What Happens When Women Stop Working Low-Paid, Flexible Jobs?

An Excerpt from the Newsletter.

It’s no surprise that a female writer, not a male one, imagined that a system of house elves who prepare meals, clean robes, sweep hearths — all the annoying, time consuming, boring, but essential tasks of life — so other magical beings can fly around on their broom sticks without worry. House elves are unpaid and dressed in rags, but the wizards rationalize their exploitation, JK Rowling writes, by saying that the elves are driven by their passion to serve their masters. 

It’s not hard to draw a line from Rowling’s fictional house elves to the very real women who do those thankless tasks within their homes. Sociologists write about the Second Shift of cooking, cleaning, and childcare that women do, after they return from a full day of work. Men might “help out,” but women take on the bigger burden.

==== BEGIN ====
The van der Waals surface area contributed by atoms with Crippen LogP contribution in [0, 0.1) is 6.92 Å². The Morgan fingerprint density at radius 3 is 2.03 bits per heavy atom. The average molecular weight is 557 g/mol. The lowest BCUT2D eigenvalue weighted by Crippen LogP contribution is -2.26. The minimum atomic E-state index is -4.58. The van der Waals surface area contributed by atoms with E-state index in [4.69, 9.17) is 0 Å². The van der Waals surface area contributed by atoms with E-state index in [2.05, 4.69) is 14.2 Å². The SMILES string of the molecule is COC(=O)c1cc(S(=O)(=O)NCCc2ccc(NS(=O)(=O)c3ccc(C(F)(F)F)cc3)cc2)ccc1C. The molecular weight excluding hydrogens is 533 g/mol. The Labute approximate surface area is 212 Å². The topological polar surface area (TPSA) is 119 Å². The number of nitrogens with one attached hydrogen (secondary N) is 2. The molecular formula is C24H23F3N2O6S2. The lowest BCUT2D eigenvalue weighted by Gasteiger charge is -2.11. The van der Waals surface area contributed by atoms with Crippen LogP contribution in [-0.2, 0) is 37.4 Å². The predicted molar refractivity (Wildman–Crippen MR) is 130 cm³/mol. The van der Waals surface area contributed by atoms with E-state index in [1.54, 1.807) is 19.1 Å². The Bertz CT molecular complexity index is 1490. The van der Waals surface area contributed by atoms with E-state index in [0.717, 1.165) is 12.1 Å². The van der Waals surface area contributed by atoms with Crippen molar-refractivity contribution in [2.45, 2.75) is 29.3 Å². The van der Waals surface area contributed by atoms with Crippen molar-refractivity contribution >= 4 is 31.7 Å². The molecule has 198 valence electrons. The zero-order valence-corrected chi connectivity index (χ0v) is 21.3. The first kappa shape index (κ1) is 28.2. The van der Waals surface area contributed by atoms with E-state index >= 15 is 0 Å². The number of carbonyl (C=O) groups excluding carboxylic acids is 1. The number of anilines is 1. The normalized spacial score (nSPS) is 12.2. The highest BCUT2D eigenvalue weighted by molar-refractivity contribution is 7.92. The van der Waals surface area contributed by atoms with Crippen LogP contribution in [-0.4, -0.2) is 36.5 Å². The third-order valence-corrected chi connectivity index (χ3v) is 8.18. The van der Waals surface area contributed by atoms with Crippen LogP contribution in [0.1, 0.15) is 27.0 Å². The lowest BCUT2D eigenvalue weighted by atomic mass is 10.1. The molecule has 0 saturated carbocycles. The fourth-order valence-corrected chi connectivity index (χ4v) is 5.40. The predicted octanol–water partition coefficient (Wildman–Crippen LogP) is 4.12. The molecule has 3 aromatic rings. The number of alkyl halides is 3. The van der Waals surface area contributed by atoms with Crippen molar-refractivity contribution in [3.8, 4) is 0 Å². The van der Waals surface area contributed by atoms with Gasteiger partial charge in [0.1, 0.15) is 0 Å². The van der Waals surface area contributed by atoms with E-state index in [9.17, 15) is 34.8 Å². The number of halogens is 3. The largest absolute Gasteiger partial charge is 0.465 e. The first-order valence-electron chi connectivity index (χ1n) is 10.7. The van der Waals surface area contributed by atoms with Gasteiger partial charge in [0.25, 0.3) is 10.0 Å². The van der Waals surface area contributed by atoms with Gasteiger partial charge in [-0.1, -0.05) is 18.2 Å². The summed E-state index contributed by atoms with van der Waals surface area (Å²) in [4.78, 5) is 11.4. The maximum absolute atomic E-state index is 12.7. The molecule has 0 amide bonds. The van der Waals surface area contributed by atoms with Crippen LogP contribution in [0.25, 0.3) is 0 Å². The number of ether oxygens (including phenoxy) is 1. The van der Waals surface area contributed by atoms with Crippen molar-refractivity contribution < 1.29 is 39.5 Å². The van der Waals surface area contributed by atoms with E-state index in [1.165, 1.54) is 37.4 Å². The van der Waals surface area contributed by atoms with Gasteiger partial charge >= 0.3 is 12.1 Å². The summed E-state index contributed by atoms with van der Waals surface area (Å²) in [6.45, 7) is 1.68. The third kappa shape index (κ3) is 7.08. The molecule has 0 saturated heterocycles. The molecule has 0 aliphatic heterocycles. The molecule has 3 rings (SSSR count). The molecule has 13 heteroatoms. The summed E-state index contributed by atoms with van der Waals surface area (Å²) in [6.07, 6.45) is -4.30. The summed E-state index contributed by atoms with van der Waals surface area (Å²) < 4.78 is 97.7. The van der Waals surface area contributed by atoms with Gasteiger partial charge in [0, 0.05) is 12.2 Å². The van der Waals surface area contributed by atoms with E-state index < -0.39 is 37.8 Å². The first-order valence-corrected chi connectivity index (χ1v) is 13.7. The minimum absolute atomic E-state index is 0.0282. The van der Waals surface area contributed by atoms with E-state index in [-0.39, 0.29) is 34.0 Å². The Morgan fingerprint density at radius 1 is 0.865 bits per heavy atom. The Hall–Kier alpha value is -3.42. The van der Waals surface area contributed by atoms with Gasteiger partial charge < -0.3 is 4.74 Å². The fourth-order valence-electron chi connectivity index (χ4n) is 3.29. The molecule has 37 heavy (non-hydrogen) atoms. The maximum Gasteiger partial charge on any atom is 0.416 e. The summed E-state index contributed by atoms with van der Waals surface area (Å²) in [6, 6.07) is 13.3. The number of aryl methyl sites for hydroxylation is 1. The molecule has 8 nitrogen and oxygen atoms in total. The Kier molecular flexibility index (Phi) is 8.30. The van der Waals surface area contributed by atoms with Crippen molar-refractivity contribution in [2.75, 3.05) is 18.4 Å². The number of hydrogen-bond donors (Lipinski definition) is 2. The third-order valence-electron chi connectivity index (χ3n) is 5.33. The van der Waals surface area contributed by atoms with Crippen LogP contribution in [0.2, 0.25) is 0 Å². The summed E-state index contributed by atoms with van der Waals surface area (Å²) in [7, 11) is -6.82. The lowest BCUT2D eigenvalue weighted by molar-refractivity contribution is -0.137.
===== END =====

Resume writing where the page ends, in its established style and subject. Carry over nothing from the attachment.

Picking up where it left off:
That second class status in homes has been replicated in the workplace. In banking, women handle the contracts for the stockbrokers. In publishing, they correct the commas and footnotes for male writers and take orders from the mostly male management. In higher education, they are the majority of adjunct professors, who now compose 75 percent of the professoriate. In education, they are the non-unionized, contingent substitute teachers, bus drivers, special education aides, and lunch aides. 

What happens when those low-wage, invisible workers suddenly refuse to do those jobs? The systems collapses.

Read the rest here.

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